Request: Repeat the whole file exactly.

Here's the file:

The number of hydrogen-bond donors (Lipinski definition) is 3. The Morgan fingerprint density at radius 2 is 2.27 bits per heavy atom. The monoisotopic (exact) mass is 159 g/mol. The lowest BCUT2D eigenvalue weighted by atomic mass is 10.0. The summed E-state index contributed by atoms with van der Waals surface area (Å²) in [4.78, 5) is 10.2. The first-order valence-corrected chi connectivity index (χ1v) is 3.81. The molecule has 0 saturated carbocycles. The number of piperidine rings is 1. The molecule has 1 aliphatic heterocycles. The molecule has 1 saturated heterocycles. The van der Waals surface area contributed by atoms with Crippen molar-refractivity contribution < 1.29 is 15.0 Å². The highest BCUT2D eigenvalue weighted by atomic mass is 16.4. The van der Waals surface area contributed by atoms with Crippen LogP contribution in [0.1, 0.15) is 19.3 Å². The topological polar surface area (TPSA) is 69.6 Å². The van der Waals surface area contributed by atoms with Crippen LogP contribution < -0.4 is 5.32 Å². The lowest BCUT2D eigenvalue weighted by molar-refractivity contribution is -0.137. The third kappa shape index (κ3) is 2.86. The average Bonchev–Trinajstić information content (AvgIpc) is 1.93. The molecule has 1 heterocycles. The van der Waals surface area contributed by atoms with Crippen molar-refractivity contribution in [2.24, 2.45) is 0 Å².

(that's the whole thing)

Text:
The number of hydrogen-bond donors (Lipinski definition) is 3. The Morgan fingerprint density at radius 2 is 2.27 bits per heavy atom. The monoisotopic (exact) mass is 159 g/mol. The lowest BCUT2D eigenvalue weighted by atomic mass is 10.0. The summed E-state index contributed by atoms with van der Waals surface area (Å²) in [4.78, 5) is 10.2. The first-order valence-corrected chi connectivity index (χ1v) is 3.81. The molecule has 0 saturated carbocycles. The number of piperidine rings is 1. The molecule has 1 aliphatic heterocycles. The molecule has 1 saturated heterocycles. The van der Waals surface area contributed by atoms with Crippen molar-refractivity contribution < 1.29 is 15.0 Å². The highest BCUT2D eigenvalue weighted by atomic mass is 16.4. The van der Waals surface area contributed by atoms with Crippen LogP contribution in [0.1, 0.15) is 19.3 Å². The topological polar surface area (TPSA) is 69.6 Å². The van der Waals surface area contributed by atoms with Crippen LogP contribution < -0.4 is 5.32 Å². The lowest BCUT2D eigenvalue weighted by molar-refractivity contribution is -0.137. The third kappa shape index (κ3) is 2.86. The average Bonchev–Trinajstić information content (AvgIpc) is 1.93. The molecule has 1 heterocycles. The van der Waals surface area contributed by atoms with Crippen molar-refractivity contribution in [2.24, 2.45) is 0 Å².